sartorias: (JRRT)
[personal profile] sartorias
I’d like to get this out of the way first, as it has irritated me clear back since I was a kid and read “On Fairy Stories,” and saw JRRT clearly and plainly stating that he was not writing allegory.

The Rohirrim are not, not evidence that he “worshipped the Aryan race.” I don’t know how many times I’ve seen that offered as “proof” of his flagrant racism.

There is a northern European feel to the Rohirrim, and most of them seem to be blonds, but they are not remotely stated to be German, Germanic, nor a "superior race.”

In the letters, JRRT says testily, I cannot understand why the name of a country (stated to be Elvish) should be associated with anything Germanic; still less with the only remotely similar O.N. “rann” ‘house’, which is incidentally not at all appropriate to a still partly mobile and nomadic people of horse-breeders!

He goes on to break down all the Elvish components of Rohan and Rohirrim, to suffixes and prefixes.

If anything, the inspiration probably goes back to Snorri Sturluson—with whom, incidentally, JRRT is arguing, as Snorri seemed to think elves were malignant. That would be roughly 800 years before Hitler and his gang of crackpots.

Okay, back to the story—and our friends encountering Hama, the hapless Doorwarden, who ends up caught between a rock and a hard place: Eomer is in disgrace, Theoden apparently refuses to see anyone, and Gandalf insists. Hama compromises the best he can by having his extremely intimidating guests leave their weapons, but Gandalf takes his staff.


JRRT clearly enjoyed inventing Theoden’s house—we get one of the most detailed descriptions that is not landscape that we ever get, right down to the fabulous tapestry of Eorl the Young riding north to battle at the Field of Celebrant.

As Wormtongue does his oily best to turn Theoden away from Gandalf, Gimli, Legolas, and Aragorn, his insults about Galadriel spark Gandalf’s temper, and he rams his staff on the ground. Lightning flares, and Wormtongue goes splat, and silent.

Then we meet Eowyn, as she comes forward to help Theoden down the hall.

And for the first time, we get a hint of romantic possibility:

As she passed the doors she turned and looked back. Grave and thoughtful was her glance, as she looked on the king with cool pity in her eyes. Very fair was her face, and her long hair was like a river of gold. Slender and tall she was in her white robe girt with silver; bit strong she seemed and stern as steel, a daughter of kings. Thus Aragorn for the first time in the full light of day beheld Eowyn, lady of Rohan . . . And she now was suddenly aware of him: tall heir of kings, wise with many winters, greycloaked, hiding a power that yet she felt. For a moment still as stone she stood, then turning swiftly she was gone.

Hoo boy. As a kid of fourteen verging on fifteen, with little interest in romance, I still found that to act powerfully on me. I was totally unaware of the subtle hints that Aragorn’s heart was already given, and thought that these two would be a great pair. Especially after reading so many books with the women sidelined into fragile female passivity, here’s Eowyn, “strong she seemed and stern as steel.”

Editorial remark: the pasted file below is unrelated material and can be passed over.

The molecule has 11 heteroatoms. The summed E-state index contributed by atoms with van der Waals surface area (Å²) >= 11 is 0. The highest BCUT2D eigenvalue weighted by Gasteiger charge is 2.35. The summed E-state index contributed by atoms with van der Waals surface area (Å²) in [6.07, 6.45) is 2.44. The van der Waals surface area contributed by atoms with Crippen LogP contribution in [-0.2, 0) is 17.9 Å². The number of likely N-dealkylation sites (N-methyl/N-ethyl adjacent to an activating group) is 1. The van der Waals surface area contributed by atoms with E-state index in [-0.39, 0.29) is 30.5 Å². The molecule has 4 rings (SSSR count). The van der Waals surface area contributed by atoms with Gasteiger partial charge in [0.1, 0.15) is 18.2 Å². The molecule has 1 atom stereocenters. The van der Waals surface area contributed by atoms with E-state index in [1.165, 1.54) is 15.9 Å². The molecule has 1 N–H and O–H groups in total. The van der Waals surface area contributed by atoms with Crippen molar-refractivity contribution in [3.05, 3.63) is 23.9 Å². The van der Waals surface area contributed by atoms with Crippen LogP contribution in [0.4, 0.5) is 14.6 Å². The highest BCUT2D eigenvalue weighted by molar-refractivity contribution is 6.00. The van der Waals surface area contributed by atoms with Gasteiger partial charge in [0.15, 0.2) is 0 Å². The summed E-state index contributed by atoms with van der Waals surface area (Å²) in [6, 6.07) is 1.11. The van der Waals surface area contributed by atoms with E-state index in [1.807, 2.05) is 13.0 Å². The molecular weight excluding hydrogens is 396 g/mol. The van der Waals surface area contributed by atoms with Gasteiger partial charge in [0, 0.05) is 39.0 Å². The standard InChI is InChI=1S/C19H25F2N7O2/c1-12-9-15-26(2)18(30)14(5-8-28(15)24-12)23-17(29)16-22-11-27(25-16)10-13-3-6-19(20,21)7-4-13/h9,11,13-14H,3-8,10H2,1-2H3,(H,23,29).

Instantly she became my teenage self’s favorite character in the entire story.

Faithful, impetuous Eomer shows up, with his sword. Theoden grips it, then he sends for his own, which Wormtongue had squirreled away.

Hama brings it, hinting that Grima has been helping himself to other missing items, and when Theoden says that Grima can ride along with them, Wormtongue “Licked his lips with a long, pale tongue.” Ew! Tolkien is sparse with the physical description, but when he puts one in, it’s visually striking and character revealing.

After unsuccessfully trying to get Theoden back into dodder mode, Wormtongue tries to weasel out of accompanying them, and Gandalf totally calls him on it, adding a line that flew right over my head at fifteen, but crawled over my skin like a thousand slugs when I got a little older, and had to begin fending off creepy guys who would not take no for an answer (and this was back in the day when more often than not people blamed the victim, i.e., “What did you do to make him attack you?”):

”How long is it since Saruman bought you? What was the promised price? When all the men were dead, you were to pick your share of the treasure, and take the woman you desire? Too long have you watched her under your eyelids and haunted her steps.” Ew, ew, EW!!!

So the guys have a great meal, and Eowyn brings the guesting cup around to the guests. She offers it to Aragorn, and as he looks into her face she smiles, “but as he took the cup, his hand met hers, and he knew that she trembled at his touch.”

That is such a subtle bit there, but so very telling when one gets to an age to know what it means. Furthermore, it’s one of the few times we get into Aragorn’s POV, however briefly. I was stunned and horrified on my first read when he rejects her, and in my callow teen self, I loathed Arwen, who did seem to be one of those passive princesses, waiting on the sidelines to be a trophy. It took my adult self to realize that for whatever reason JRRT didn't include her in any scenes until the end, but that end is extremely powerful. More when we get there.

So anyway the men try to figure out who is to stay behind to rule in Theoden’s place. They pick Eowyn. Of course the female is left behind, but at least (my teen self was gratified to see) that she was given a sword and a corselet. Be still my teenage heart!

Legolas offers to share his ride with Gimli—cementing an amazing friendship—and they are off with a thunder of hooves.

Date: 2017-05-03 02:00 am (UTC)
marycatelli: (Default)
From: [personal profile] marycatelli
His first impulse was to make it romantic.

Though he gave it up much more quickly than he did, say, having the Aragorn figure be a hobbit.

Date: 2017-05-03 02:47 am (UTC)
princessofgeeks: (Default)
From: [personal profile] princessofgeeks
Thanks so much for this. Yeah, Eowyn is so awesome.

Date: 2017-05-03 03:13 am (UTC)
baranduin: (Default)